I am listening to the Liberals talk about their plans for the upcoming election campaign. They say they are going to do this and that thanks to the infrastructure bank. It makes no sense. It is a huge empty shell. The only reason the infrastructure bank would ever come to fruition would be to satisfy shareholders and their investment funds. We will have to start charging tolls or user fees. Canadians will end up having to pay for their own infrastructure, which they already invested in.

Budget Implementation Act, 2019, No. 1 June 4th, 2019

Mr. Speaker, I thank my colleague for his question.

There are indeed some considerable differences between our respective visions. However, I think his question was interesting, and I will answer it as the economist I am.

When a business wants to borrow money, it assesses its decision to borrow by comparing the rate of return on the planned investment with the amount of interest it will have to pay. If the rate of return is better, it borrows and invests the money. It goes into debt in order to invest and grow, because its investments will be positive.

The same principle applies to a government. If the government can increase productivity and economic growth at a greater rate than the interest it has to pay on its loans, that is not a problem. The problem with the Liberals is that most of the deficit they have run up was supposed to be invested in infrastructure, yet many reports, including those from the Parliamentary Budget Officer, say that there has been far less investment in infrastructure than anticipated and that the returns have not really materialized. A lot of money is being invested, but are we seeing a return, and is it worthwhile?

Those are some of the questions the Liberals will have to answer.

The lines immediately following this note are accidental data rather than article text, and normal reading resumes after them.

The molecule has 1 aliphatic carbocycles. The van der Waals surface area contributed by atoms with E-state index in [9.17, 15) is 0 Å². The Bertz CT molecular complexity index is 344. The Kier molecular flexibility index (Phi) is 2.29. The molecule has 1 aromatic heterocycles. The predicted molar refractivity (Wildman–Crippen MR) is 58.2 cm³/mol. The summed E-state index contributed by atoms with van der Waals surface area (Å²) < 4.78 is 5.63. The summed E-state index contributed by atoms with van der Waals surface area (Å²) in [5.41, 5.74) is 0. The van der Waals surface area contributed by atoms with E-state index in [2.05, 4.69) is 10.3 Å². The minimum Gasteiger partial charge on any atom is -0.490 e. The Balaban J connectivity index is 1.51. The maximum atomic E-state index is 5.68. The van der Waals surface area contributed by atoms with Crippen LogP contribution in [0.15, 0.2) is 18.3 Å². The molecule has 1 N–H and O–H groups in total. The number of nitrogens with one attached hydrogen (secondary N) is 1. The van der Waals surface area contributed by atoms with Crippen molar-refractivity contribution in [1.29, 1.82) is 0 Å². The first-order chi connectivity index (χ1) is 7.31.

Budget Implementation Act, 2019, No. 1 June 4th, 2019

Mr. Speaker, I have just 10 minutes to talk about Bill C-97, an act to implement certain provisions of the budget tabled in Parliament on March 19, 2019 and other measures. I would have liked to have my colleague answer my question, since he had the time and it was not too complicated.

When the Liberals were in opposition and during the 2015 election campaign, they promised to stop this trend of including measures that have absolutely nothing to do with the budget in the budget and budget implementation bills. This is an undemocratic measure and practice. It forces us to vote on the budget, which is a confidence vote, and on measures that should be considered separately from the budget.

The Liberals were critical of this practice for four years, but they continue to utilize this undemocratic process.

I would like to talk about Bill C-97 and the budget in general, not necessarily about what is in the budget or the bill, but about what is not there. Over the past four years I have raised some very important issues highlighting how the Liberals did not keep their promises.